I firmly believe that emotional support, encouragement, and community support can be critical factors in success. What I'm trying to point out is that the coin has another side: that failure — falling flat on your ass, painful, humiliating failure — is a critical part of innovation and startups. When good-meaning people try to sell you on some idea or plan for innovation that's supposed to be great and heavenly, you have to ask yourself "How will this fail?"

Because if you're not having failure — and a lot of it — it's never going to work.

But why? Here comes a great explanation:

Parts of life are chaotic. They work best by creative destruction, by random attempts and failures, by the randomness of certain events happening together. We have a really hard time grokking this. We want life to be an engineered thing. By blanketing life with billions of full-hearted attempts at success that end in failure, we optimize the chances that various pieces come together for the betterment of all. In the long run, the failures don't matter, the successes do. But to have more successes we must necessarily have more failures. Lots more. We need a million times as many failures as we currently have.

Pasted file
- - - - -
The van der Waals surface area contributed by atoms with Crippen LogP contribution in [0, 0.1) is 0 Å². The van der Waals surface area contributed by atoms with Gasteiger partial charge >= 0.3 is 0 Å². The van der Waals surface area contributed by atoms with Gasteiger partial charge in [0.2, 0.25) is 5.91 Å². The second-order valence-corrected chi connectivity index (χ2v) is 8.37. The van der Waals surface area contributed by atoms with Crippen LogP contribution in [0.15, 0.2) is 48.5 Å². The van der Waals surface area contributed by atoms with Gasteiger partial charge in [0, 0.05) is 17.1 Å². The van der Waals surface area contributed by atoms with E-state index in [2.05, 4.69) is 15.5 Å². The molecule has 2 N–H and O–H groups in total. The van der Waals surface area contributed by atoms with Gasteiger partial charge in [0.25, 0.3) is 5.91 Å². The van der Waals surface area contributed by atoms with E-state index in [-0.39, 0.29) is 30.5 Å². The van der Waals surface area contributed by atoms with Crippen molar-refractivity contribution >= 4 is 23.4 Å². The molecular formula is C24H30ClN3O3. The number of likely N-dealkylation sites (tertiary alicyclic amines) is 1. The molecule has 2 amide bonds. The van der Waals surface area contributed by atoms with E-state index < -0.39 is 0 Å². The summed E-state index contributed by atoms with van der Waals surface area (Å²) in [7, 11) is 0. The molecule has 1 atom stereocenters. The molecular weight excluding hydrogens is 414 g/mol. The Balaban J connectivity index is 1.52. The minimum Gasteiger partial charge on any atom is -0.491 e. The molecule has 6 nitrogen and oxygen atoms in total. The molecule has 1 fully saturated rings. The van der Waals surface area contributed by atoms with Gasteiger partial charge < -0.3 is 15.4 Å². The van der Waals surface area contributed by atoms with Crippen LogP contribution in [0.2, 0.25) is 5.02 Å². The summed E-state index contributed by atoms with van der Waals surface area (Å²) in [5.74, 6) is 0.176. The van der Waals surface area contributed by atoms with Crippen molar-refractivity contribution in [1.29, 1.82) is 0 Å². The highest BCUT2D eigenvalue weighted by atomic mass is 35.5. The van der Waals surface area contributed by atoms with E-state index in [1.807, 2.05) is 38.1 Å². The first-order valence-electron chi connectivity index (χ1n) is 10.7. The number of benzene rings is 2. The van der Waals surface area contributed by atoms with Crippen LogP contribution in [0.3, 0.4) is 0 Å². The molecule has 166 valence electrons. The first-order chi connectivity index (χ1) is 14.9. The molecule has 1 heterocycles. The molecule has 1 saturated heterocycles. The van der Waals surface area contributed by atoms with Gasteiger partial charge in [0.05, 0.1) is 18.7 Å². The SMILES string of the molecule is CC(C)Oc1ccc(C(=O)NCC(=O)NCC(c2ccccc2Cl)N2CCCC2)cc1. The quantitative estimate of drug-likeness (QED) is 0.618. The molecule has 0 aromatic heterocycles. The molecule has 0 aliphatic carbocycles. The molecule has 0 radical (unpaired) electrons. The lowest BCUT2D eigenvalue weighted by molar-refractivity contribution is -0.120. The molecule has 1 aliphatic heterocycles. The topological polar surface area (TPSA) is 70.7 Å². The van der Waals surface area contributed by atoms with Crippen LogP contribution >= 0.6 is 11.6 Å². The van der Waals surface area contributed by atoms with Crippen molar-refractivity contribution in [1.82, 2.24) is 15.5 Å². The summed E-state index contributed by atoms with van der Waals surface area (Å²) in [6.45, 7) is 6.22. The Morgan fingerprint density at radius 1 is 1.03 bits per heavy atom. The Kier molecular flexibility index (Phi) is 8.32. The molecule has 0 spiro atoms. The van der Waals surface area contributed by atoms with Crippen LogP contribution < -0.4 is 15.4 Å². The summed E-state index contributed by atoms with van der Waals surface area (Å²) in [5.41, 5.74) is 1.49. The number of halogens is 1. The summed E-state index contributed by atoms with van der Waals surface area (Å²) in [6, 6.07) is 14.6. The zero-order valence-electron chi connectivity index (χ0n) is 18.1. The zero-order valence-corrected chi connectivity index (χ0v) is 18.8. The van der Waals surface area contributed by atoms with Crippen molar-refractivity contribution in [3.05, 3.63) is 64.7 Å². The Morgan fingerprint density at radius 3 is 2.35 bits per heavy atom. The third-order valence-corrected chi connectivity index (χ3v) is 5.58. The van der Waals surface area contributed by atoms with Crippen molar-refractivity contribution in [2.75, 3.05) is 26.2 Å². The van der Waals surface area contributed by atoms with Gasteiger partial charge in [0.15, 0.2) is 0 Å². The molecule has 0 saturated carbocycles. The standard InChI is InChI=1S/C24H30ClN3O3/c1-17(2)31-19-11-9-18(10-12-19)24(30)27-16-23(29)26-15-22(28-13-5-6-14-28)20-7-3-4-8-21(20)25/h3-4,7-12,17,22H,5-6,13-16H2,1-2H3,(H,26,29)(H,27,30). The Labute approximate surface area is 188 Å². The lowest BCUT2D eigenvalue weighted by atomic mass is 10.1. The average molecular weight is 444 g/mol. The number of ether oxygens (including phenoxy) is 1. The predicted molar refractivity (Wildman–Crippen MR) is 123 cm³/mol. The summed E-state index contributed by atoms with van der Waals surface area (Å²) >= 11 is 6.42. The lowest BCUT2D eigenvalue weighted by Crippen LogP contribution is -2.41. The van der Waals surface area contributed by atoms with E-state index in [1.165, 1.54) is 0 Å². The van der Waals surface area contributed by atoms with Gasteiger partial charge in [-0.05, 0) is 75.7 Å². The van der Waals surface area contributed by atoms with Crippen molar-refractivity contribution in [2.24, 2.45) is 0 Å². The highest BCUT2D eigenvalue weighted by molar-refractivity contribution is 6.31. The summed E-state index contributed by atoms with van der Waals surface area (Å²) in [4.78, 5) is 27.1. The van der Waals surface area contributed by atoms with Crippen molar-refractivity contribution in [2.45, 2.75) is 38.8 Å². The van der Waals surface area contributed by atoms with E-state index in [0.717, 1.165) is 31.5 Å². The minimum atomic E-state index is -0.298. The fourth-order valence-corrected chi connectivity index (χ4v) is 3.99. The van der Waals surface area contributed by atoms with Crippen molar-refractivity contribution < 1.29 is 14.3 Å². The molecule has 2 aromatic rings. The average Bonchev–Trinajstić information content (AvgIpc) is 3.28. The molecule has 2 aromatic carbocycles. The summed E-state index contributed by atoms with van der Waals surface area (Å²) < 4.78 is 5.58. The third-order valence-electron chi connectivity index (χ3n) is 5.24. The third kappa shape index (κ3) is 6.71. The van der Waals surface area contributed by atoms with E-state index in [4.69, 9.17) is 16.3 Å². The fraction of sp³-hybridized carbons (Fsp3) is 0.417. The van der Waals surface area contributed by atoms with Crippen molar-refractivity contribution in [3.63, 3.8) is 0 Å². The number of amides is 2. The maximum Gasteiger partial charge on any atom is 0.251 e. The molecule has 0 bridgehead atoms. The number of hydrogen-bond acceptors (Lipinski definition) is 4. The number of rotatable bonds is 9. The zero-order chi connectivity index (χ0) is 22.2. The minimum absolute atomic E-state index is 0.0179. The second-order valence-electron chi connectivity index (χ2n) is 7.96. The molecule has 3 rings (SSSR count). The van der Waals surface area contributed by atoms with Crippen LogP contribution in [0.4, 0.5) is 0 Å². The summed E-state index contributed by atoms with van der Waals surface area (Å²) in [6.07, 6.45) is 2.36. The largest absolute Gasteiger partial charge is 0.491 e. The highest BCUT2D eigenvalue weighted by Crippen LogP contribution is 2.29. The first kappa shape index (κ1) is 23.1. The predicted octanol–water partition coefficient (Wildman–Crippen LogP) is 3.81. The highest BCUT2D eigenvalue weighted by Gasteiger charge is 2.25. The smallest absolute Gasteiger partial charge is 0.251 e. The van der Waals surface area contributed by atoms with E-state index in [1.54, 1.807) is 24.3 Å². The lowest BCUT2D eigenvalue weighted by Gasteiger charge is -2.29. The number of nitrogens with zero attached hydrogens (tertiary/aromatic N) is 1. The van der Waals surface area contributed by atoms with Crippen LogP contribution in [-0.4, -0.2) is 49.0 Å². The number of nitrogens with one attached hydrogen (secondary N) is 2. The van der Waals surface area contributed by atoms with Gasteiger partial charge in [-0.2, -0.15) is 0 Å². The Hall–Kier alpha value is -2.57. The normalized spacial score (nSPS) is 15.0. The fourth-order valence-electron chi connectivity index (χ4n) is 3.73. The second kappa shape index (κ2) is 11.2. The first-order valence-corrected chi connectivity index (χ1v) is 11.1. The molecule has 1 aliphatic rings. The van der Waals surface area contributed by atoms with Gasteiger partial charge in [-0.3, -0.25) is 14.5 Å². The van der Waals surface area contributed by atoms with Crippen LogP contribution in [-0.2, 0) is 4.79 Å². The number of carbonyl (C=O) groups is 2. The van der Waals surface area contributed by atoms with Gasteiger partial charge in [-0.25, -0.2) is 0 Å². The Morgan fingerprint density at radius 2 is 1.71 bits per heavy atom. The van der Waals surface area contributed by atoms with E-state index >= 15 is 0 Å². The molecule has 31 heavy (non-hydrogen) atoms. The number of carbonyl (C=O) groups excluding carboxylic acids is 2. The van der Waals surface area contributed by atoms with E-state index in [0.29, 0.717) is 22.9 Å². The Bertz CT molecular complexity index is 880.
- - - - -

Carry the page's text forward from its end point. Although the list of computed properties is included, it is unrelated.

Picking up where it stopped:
Yeah, many things in life cannot be engineered, they are chaotic by nature. There is a lot of randomness, that we just can't take into account. We have to accept that and so accept failure and even glorify it.

Politicians don't get elected on failure. Mid-level managers don't get promoted on failure. TV shows and movies aren't done about failures. You will never read an article with a title like "The Silicon Valley: Home to Far More Failures than Anywhere on Earth".

The Silicon Valley is indeed the place where there are far more failures than anywhere on earth, and that's why there are many of the greatest successes too.

Failure — aside from being A Bad Word — just doesn't exist in public. No wonder so many people shy away from it.

So what do you do when you fail? Do you shy away from it? Or do you try again? Why not? What are the excuses you are making up to convince yourself that you should not try again? Don't you still want to succeed? And didn't you learn something from the failure? If yes, don't you think you have much better chances to succeed now?